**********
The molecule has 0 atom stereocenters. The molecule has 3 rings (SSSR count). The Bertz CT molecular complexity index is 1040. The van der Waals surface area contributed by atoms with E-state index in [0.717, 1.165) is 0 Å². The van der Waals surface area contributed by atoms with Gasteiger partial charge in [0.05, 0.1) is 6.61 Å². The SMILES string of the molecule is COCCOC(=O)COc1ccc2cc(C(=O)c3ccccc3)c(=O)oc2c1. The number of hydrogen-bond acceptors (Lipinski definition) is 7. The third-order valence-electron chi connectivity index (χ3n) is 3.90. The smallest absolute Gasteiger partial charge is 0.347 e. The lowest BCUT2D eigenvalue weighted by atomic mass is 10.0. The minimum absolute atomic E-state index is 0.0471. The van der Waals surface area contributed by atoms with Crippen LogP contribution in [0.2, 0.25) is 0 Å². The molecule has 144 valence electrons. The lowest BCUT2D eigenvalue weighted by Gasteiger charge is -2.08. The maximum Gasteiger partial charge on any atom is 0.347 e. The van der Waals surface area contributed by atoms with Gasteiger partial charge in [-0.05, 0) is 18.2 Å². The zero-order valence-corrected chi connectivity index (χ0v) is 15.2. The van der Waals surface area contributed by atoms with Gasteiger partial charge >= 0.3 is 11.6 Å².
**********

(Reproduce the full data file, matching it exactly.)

The molecule has 0 atom stereocenters. The molecule has 3 rings (SSSR count). The Bertz CT molecular complexity index is 1040. The van der Waals surface area contributed by atoms with E-state index in [0.717, 1.165) is 0 Å². The van der Waals surface area contributed by atoms with Gasteiger partial charge in [0.05, 0.1) is 6.61 Å². The SMILES string of the molecule is COCCOC(=O)COc1ccc2cc(C(=O)c3ccccc3)c(=O)oc2c1. The number of hydrogen-bond acceptors (Lipinski definition) is 7. The third-order valence-electron chi connectivity index (χ3n) is 3.90. The smallest absolute Gasteiger partial charge is 0.347 e. The lowest BCUT2D eigenvalue weighted by atomic mass is 10.0. The minimum absolute atomic E-state index is 0.0471. The van der Waals surface area contributed by atoms with Crippen LogP contribution in [0.2, 0.25) is 0 Å². The molecule has 144 valence electrons. The lowest BCUT2D eigenvalue weighted by Gasteiger charge is -2.08. The maximum Gasteiger partial charge on any atom is 0.347 e. The van der Waals surface area contributed by atoms with Gasteiger partial charge in [-0.05, 0) is 18.2 Å². The zero-order valence-corrected chi connectivity index (χ0v) is 15.2. The van der Waals surface area contributed by atoms with Gasteiger partial charge >= 0.3 is 11.6 Å².